Writing this is one of the hardest things to do. Writing this means that my artist-in-residence at Pier 9 has come to an end. What motivates me to keep writing is something that I learned and deeply embraced at the pier. The pier taught me that giving back to the community you're in is priceless and extremely valuable. More on this later. First, I want to tell you a little bit about my journey at the Pier. During the first quarter of the residency I was overwhelmed by the things I could make at Pier 9. Pier 9 has it all, it's a makers / artist / designer / engineers paradise. So when I got there, I realized that I could make anything, which then made me question why I wanted to make those things and if those things really mattered... What impact would they have on the world, on me, on my surrounding community... This period of questioning was frustrating and hard. While others at the pier were making amazing objects and projects that were getting a lot of press and attention I was just sitting there... thinking as time was quickly passing by. Maybe this was something akin to writer's block. Maybe this was just me being an emotional artist. Maybe this was just me being burned out from a hard year of working at start ups in Silicon Valley. Maybe this was just growing pains (because I was transitioning from writing software to making physical things). Things got better tho. What really helped get me out of this rut was the community at pier 9, especially Vanessa and Company. The community at Pier 9 is hands down the most valuable asset the pier has. The machines are great, but its really about the people that the pier attracts. Never have I worked in a space where everyone is so excited, helpful, funny, and happy about their work and the community around them. The culture at the pier is what helped me find my path and eventually helped me make a couple fun projects. I could go on and on about how awesome the community is, but I want to give you a couple concrete examples of things that happened to me that helped me grow and morph into who I am today. Vanessa Sigurdson would sit down with me every so often and ask me how things were going. When I got really stuck on something she would immediate connect me with someone who could help me or show me something that could inspire me or help me get through my block. Thanks Vanessa, I owe you big time. I asked Noah Weinstein a ton about his shop in Oakland and how he started it. His super valuable knowledge made me feel empowered and able! He is an individual that really follows through with what he says, very admirable! Thanks Noah! Andy Lee and I would sit around and talk about triangles and math. Andy is an awesome maker and brave individual. He taught me to just try things out and not care too much if they failed. Andy's experiments at the pier made me feel comfortable prototyping ideas and concepts. Not everything has to be a final art piece. Being an artist / engineer is also about exploring and failing! Thanks Andy! Paolo Salvagione connected me with a major museum in SF. Next year I'll be showing a couple pieces there. His work has been an endless source of inspiration for me. The mechanical beauty in his designs inspires me to make every element in my art pieces elegant and beautiful. Paolo you are the man. Dot Matrix and I went on runs along the Embarcadero to Crissy Field. Dot gave me some great perspective on the projects I was working on and vice versa. These runs helped clear my mind. In addition, looking at the ocean reminded me that the world is bigger than me. Its a great stress relief. Thanks Dot!!! Sitting next to Andreas Bastian was one of the best parts of the residency. Every time I thought what I was doing was hard, I'd just look at this desk and be humbled by the challenges he was taking on. Thank you Andreas, your work ethic is off the charts. Craig Dorety blew my mind with his LED sculptures. Experiencing one of his pieces was like a DMT trip (from what I've heard :) ). Craig also taught me a ton about the art world and about how to do miter cuts on the water jet! IGES files are the key!! Thanks Craig! Robb Godshaw taught me how to follow my impulses. If you have an idea brewing inside of you, you MUST make it! You are an awesome individual Robb! Keep killing it! Observing Anouk Wipprecht taught me about being fearless and tackling challenges with authority. In addition to being an amazing designer, maker, hacker, and person, Anouk really knows how to reach out to her networks and communities for feedback, involvement, and help. Dr. Woohoo taught me how to connect with people, and empowering others around me. His optimistic & mature perspective and hilarious nature always helped me find my way though all sorts of problems and challenges. I could go on and on. So many good memories and so many things learned... Side note, I believe that Autodesk's Pier 9 will go down in history as the Xerox Parc of our modern day. So many talented people / things / concepts / ideas / pieces of knowledges come in and out of it, I don't know of any other place in the Bay I'd say is more innovative, cutting edge, open and inviting. Maybe Google X, Maybe Tesla / Space X... MAYBE.... Towards the middle/end of my residency when I was wrapping up projects, and new artists were coming in, I had this deep urge to help the new artists find their way just as the coordinators and other past artists had helped me find mine. Helping the new artists was one of the most satisfying things I did at the pier. I'd like to think my residency at Pier 9 has come full circle, but I think it even goes deeper than just my time at the Pier. I did my first instructable (as in I made someone else's creation) in 2007. Now 7 years laters, I hope that the instructables I have written and will write in the future will inspire young makers to keep making and eventually give back to their community in any way they can! Thank you Pier 9, Thank you Instructables, Thank you Autodesk, Thank you fellow Artists. I will try to pay you back one day.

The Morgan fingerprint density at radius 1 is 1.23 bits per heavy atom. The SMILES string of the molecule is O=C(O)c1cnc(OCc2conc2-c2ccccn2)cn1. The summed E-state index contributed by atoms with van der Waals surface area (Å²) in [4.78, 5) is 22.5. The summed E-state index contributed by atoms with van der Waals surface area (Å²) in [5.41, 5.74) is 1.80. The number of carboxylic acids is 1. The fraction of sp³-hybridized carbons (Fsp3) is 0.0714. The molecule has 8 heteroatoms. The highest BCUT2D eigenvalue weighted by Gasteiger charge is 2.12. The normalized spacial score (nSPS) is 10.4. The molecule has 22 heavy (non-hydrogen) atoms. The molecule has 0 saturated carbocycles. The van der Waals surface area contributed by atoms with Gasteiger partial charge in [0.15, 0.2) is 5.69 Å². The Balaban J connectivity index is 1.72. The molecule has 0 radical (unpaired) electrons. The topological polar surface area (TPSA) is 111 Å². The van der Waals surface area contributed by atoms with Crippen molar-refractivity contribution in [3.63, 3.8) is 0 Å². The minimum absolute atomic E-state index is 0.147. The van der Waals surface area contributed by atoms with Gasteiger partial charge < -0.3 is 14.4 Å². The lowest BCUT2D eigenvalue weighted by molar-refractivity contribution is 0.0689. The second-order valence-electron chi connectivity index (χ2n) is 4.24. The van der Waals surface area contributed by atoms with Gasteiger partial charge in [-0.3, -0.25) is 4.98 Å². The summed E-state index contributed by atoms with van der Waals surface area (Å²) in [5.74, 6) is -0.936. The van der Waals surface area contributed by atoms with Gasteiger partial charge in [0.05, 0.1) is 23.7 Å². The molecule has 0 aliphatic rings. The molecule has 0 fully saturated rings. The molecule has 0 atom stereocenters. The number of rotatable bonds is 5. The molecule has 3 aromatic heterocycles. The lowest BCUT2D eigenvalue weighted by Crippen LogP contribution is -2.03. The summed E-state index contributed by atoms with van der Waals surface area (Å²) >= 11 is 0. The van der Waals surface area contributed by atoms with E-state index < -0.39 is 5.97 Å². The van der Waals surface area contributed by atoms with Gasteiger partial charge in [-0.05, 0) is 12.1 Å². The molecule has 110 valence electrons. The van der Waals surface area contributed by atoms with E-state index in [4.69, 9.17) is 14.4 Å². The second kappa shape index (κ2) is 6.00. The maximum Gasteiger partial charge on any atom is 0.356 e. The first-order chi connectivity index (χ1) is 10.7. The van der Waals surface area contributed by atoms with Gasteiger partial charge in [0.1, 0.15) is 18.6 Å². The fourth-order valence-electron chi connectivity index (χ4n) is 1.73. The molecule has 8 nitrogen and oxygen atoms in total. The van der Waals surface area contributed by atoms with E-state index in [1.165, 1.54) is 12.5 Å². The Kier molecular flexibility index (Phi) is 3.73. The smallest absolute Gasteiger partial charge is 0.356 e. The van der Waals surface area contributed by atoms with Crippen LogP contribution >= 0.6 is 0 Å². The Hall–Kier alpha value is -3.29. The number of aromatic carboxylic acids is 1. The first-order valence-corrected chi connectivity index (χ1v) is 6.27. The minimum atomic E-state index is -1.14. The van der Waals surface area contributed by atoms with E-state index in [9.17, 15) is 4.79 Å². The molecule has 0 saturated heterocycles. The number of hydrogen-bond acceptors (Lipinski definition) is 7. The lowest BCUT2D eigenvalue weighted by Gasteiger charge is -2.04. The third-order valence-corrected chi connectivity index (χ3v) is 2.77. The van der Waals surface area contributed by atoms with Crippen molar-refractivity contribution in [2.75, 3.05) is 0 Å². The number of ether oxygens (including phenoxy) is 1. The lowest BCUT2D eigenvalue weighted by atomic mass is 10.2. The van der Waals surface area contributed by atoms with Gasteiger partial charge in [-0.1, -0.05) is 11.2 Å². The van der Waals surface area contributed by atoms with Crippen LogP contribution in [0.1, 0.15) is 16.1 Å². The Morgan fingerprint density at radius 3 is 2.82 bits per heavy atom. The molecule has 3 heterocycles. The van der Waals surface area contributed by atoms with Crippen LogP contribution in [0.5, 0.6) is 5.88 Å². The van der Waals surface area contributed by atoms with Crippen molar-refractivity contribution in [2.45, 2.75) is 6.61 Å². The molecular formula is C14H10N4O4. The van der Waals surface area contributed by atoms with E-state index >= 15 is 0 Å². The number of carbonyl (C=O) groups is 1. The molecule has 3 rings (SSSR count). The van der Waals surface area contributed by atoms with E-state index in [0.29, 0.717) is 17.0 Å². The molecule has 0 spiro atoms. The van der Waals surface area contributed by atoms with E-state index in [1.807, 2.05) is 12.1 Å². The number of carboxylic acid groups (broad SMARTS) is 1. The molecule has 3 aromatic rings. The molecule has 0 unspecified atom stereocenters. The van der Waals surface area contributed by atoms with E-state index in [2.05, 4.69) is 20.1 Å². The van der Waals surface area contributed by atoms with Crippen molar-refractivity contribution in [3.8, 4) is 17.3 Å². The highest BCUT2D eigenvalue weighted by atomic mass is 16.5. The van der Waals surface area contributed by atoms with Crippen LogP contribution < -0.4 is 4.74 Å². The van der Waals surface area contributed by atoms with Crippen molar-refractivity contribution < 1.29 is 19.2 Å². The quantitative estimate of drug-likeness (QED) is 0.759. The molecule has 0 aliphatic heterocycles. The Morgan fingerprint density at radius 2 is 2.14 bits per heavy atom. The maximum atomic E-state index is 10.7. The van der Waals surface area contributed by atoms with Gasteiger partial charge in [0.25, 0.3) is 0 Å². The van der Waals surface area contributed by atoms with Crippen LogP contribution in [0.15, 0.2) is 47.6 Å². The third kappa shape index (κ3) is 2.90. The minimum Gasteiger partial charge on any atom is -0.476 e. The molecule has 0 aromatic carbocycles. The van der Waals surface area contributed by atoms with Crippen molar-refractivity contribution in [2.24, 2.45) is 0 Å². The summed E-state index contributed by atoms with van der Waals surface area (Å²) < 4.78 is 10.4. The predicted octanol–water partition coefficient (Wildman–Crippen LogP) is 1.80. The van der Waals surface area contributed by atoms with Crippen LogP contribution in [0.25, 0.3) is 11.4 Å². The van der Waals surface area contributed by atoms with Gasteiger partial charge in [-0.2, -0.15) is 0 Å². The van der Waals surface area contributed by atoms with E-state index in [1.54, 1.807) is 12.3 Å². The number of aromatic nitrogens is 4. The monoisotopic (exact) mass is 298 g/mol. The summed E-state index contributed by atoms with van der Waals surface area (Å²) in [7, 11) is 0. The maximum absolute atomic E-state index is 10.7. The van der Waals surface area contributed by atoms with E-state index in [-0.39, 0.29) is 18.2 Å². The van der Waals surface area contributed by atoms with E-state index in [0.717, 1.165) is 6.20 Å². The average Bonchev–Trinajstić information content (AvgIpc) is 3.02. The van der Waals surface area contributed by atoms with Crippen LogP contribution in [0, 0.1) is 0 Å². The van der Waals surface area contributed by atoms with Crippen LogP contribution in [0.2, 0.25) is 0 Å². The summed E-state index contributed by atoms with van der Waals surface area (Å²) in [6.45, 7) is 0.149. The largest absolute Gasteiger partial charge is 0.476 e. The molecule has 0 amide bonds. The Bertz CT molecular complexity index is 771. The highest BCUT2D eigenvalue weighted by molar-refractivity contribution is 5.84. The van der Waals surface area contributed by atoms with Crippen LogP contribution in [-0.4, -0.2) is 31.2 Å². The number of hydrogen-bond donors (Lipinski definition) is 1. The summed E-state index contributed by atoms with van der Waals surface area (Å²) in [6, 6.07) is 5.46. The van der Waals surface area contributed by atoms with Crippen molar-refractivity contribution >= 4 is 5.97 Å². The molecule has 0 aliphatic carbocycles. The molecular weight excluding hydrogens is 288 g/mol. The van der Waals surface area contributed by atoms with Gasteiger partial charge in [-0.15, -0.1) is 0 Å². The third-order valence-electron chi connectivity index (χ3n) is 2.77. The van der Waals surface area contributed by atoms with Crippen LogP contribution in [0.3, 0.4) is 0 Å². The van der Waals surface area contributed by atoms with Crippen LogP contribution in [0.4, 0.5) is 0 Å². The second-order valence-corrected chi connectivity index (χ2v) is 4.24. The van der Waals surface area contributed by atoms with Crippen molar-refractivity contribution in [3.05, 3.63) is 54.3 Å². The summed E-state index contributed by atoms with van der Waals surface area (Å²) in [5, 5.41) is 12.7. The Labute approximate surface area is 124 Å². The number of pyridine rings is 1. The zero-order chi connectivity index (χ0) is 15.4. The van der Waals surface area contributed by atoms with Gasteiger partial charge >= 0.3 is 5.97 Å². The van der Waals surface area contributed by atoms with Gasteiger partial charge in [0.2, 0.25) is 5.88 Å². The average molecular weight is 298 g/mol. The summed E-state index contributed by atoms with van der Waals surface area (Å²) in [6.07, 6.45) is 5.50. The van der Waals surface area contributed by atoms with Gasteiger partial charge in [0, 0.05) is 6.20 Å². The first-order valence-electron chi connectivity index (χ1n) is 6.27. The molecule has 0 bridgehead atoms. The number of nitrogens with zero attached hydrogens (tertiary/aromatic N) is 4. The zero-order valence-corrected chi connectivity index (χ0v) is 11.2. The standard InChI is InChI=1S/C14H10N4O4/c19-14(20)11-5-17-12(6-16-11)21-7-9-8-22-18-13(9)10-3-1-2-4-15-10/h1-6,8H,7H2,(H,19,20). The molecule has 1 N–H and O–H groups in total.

Topic by syedrezaali | last reply